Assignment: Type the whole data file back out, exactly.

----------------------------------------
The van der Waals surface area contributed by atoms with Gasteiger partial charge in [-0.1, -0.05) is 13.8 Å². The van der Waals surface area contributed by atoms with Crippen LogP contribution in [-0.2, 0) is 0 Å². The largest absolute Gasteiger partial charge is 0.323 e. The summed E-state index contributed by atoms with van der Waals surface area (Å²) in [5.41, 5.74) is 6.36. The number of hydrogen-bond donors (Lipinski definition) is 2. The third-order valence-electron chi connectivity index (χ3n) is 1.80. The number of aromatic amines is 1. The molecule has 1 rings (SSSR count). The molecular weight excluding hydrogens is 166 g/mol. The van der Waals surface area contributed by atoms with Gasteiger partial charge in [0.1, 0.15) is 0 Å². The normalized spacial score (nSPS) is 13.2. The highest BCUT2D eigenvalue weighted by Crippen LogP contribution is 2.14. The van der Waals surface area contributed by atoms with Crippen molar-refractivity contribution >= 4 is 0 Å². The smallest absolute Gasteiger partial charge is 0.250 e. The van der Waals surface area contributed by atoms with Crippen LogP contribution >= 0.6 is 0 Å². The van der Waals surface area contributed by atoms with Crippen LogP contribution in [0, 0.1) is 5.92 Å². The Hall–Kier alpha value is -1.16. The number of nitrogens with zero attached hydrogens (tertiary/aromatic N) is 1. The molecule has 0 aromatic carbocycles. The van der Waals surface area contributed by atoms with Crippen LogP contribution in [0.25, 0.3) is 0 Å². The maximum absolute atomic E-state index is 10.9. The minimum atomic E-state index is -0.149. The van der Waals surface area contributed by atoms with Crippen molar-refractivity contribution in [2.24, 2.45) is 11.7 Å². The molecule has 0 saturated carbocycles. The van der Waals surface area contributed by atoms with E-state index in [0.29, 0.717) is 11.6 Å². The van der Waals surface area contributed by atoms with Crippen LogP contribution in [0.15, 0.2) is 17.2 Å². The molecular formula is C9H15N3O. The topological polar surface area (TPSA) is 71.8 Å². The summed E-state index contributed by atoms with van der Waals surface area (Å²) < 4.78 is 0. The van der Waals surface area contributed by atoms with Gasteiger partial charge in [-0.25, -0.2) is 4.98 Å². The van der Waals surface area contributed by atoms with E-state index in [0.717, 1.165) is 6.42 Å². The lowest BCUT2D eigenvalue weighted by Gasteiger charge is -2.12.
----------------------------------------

The van der Waals surface area contributed by atoms with Gasteiger partial charge in [-0.1, -0.05) is 13.8 Å². The van der Waals surface area contributed by atoms with Crippen LogP contribution in [-0.2, 0) is 0 Å². The largest absolute Gasteiger partial charge is 0.323 e. The summed E-state index contributed by atoms with van der Waals surface area (Å²) in [5.41, 5.74) is 6.36. The number of hydrogen-bond donors (Lipinski definition) is 2. The third-order valence-electron chi connectivity index (χ3n) is 1.80. The number of aromatic amines is 1. The molecule has 1 rings (SSSR count). The molecular weight excluding hydrogens is 166 g/mol. The van der Waals surface area contributed by atoms with Gasteiger partial charge in [0.1, 0.15) is 0 Å². The normalized spacial score (nSPS) is 13.2. The highest BCUT2D eigenvalue weighted by Crippen LogP contribution is 2.14. The van der Waals surface area contributed by atoms with Crippen molar-refractivity contribution >= 4 is 0 Å². The smallest absolute Gasteiger partial charge is 0.250 e. The van der Waals surface area contributed by atoms with Crippen LogP contribution >= 0.6 is 0 Å². The van der Waals surface area contributed by atoms with Crippen LogP contribution in [0, 0.1) is 5.92 Å². The Hall–Kier alpha value is -1.16. The number of nitrogens with zero attached hydrogens (tertiary/aromatic N) is 1. The molecule has 0 aromatic carbocycles. The van der Waals surface area contributed by atoms with Crippen LogP contribution in [0.25, 0.3) is 0 Å². The maximum absolute atomic E-state index is 10.9. The minimum atomic E-state index is -0.149. The van der Waals surface area contributed by atoms with Crippen molar-refractivity contribution in [2.24, 2.45) is 11.7 Å². The molecule has 0 saturated carbocycles. The van der Waals surface area contributed by atoms with E-state index in [0.29, 0.717) is 11.6 Å². The van der Waals surface area contributed by atoms with Crippen LogP contribution in [0.15, 0.2) is 17.2 Å². The molecular formula is C9H15N3O. The topological polar surface area (TPSA) is 71.8 Å². The summed E-state index contributed by atoms with van der Waals surface area (Å²) < 4.78 is 0. The van der Waals surface area contributed by atoms with Gasteiger partial charge in [-0.25, -0.2) is 4.98 Å². The van der Waals surface area contributed by atoms with E-state index in [0.717, 1.165) is 6.42 Å². The lowest BCUT2D eigenvalue weighted by Gasteiger charge is -2.12.